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March 22, 2021

Econviews Monthly

Argentina: The Month at a Glance

BY Miguel A. Kiguel, Alejandro Giacoia, Andrés Borenstein, Lorena Giorgio, Rafael Aguilar, Isaías Marini

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( 3 mins)

RECENT DEVELOPMENTS

• With an USD 1.9 trillion relief bill and full vaccination as early as June, the US is set for a stronger than expected recovery in 2021. International markets remain bullish, but inflation anxiety is on the rise even if actual inflation rates have not shown a sharp increase so far. Brazil’s problems complicate Argentina’s objective of appreciating the real exchange rate. The Brazilian Real shot up to 5.8 per dollar last week as Bolsonaro clashes with top economist Guedes over reforms, fiscal adjustment, and intervention in key public companies such as Petrobras. A weaker BRL puts pressure on the ARS. Market expectations on growth have decreased in Brazil have dropped by 20 bps to 3.23% for 2021. Central Bank of Brazil raised rates from 2% to 2.75%

• The government is trying to increase the corporate income tax rate to 35% from 30% for companies making over 2.1 million pesos a year. This not only increases taxation but also unwinds the tax reform of 2017 under which income tax would have gone down to 25%. Congress recently passed a special stimulus package for construction, which includes a tax amnesty and the exemption or deferral of taxes until 2023.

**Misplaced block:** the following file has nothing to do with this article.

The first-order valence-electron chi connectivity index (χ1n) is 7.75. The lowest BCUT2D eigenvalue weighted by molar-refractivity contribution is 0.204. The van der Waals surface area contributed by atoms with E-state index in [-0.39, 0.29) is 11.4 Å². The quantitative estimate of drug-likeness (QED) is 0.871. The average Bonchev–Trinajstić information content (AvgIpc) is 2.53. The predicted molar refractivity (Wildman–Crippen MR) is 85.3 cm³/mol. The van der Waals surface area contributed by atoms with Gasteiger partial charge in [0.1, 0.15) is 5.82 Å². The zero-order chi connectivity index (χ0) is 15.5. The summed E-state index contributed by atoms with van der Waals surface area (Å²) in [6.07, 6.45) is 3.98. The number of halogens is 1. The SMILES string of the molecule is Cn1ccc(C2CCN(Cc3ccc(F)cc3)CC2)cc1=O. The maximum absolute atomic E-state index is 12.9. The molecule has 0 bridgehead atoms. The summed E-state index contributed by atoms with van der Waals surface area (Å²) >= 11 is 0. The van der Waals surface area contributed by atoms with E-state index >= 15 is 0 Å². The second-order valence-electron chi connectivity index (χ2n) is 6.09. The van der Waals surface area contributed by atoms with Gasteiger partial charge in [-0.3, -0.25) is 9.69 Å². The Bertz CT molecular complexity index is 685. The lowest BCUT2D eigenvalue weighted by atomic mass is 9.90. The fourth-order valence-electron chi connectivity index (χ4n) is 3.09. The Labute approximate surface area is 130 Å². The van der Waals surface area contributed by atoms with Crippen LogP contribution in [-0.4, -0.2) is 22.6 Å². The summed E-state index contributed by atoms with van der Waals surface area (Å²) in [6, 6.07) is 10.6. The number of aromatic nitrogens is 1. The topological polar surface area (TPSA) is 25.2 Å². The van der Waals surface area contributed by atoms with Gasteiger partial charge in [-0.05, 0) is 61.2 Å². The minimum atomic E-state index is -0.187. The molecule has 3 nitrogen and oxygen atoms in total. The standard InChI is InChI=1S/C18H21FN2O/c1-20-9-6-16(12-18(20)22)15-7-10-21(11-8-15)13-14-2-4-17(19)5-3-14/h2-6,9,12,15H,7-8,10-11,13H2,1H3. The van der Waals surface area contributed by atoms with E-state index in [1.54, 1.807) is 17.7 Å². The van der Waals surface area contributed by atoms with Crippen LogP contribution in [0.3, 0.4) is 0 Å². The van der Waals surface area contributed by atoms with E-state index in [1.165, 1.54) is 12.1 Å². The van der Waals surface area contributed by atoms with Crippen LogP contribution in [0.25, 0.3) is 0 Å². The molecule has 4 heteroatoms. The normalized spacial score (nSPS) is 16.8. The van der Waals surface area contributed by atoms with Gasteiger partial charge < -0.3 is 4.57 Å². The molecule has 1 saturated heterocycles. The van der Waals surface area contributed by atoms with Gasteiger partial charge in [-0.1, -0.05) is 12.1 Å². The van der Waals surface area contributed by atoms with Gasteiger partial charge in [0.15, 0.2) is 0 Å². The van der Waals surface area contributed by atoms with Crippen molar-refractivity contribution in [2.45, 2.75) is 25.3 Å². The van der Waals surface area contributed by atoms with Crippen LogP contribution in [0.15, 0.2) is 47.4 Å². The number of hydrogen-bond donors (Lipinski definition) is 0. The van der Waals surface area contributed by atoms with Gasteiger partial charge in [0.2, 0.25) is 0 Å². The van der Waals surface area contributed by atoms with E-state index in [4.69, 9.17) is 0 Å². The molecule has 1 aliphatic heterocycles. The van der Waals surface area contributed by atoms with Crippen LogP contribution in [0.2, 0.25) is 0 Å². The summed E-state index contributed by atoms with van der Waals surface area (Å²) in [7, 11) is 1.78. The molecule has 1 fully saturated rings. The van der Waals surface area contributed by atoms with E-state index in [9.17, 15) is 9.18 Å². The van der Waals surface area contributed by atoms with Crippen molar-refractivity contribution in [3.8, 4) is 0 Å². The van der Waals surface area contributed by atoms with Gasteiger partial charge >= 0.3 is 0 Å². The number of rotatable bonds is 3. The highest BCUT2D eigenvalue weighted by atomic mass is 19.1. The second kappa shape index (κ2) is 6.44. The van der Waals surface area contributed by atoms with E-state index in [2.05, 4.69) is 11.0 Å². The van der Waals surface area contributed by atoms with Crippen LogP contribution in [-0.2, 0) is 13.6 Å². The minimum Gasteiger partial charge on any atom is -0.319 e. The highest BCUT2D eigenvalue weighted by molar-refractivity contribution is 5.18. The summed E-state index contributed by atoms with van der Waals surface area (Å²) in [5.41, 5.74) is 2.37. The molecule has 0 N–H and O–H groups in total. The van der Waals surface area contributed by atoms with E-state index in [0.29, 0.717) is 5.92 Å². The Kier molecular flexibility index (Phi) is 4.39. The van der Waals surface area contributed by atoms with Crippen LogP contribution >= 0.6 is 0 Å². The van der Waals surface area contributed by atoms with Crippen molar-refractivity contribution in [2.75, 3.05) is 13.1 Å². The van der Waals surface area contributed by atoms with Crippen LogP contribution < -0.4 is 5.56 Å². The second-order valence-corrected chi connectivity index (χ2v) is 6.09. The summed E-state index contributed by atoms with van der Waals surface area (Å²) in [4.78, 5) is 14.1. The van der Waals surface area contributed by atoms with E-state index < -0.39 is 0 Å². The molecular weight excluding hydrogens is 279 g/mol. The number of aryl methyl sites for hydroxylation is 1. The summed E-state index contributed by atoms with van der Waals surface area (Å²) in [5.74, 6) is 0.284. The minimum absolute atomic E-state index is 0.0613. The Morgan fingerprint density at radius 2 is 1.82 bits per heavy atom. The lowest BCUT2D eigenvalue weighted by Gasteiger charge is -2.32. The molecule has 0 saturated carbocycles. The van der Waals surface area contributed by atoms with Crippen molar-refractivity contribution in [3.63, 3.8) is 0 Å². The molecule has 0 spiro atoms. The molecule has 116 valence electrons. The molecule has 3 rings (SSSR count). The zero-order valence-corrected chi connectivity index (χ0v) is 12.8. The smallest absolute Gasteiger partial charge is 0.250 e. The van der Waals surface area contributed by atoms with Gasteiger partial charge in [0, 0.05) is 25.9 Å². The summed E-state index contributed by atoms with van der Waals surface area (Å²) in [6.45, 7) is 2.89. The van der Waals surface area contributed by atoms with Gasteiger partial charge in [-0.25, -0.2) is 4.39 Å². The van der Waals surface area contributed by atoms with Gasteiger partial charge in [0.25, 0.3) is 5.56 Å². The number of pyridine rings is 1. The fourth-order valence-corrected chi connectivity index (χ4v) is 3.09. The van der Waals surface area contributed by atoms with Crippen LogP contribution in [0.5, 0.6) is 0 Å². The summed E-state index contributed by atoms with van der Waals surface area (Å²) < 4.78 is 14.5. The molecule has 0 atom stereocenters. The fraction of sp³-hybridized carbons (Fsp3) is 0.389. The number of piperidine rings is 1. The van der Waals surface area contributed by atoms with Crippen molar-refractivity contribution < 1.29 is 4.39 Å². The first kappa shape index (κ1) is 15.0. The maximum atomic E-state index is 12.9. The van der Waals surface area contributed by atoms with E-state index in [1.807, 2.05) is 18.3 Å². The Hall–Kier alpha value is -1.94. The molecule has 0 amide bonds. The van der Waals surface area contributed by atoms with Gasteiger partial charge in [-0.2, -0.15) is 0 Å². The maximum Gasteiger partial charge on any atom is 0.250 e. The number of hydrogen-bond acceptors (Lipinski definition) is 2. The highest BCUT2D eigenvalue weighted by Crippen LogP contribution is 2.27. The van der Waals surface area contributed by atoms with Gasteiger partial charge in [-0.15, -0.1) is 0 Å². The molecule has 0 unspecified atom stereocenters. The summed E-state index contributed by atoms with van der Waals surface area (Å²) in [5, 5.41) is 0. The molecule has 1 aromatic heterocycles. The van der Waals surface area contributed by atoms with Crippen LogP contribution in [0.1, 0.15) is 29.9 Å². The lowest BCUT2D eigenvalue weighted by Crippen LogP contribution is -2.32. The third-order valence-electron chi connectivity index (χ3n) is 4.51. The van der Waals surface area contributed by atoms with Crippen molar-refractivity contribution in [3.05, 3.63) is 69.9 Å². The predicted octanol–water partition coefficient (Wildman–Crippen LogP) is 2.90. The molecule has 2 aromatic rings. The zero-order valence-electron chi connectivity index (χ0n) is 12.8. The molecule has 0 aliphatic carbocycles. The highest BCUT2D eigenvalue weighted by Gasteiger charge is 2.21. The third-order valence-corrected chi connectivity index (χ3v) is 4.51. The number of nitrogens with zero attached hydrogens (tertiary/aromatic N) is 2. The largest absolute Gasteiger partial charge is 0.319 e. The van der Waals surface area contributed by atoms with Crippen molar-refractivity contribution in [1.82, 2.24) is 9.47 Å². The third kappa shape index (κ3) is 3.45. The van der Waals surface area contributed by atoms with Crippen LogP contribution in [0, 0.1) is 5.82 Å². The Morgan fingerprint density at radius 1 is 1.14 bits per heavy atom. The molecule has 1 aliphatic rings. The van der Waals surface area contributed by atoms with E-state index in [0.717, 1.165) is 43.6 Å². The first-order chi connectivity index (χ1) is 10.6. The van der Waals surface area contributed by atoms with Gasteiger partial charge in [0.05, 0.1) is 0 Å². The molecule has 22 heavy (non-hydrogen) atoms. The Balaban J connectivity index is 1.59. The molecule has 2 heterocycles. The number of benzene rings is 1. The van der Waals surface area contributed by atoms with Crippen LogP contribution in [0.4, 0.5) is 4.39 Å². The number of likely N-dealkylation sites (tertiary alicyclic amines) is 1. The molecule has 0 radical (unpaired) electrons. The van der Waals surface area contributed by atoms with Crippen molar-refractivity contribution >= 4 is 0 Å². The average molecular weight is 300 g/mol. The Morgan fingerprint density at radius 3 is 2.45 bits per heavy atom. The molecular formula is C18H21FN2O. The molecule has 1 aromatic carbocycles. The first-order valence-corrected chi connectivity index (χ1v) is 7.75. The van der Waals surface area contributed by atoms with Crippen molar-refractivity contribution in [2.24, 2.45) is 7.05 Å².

• YPF rose the price of oil this week another 7% on average and has scheduled further hikes for April and May but may freeze prices afterwards in line with the electoral agenda.

 

WHAT’S COMING NEXT?

• The idea that a new arrangement with the International Monetary Fund will have to wait until after the October midterms is now widely accepted. Minister Guzmán is set to meet with IMF chair Kristalina Georgieva in late March. We also believe that the Government will not pay a USD 2.4 billion maturity with the Paris Club in May, instead choosing to renegotiate that debt towards the end of the year.

• President Fernandez was scheduled to meet in person with his Brazilian counterpart in late March, but the summit was suspended over Covid fears. This rapprochement with Brazil is exemplary of the pragmatic shift undergone by Argentine diplomacy in the last months. Fernandez will visit Beijing in May and his team is working on a bilateral with Biden.

• The lack of rainfall in February and early March could reduce the expected soy harvest from 49 to 45 million tons, although higher prices will compensate the effect on the commercial balance. Soybeans are trading around USD 520 per ton.

• The bill to reform income tax which is being debated in Congress proposes increasing charges on businesses to compensate raising the minimum taxable income for persons, a change that could hurt investment.

 

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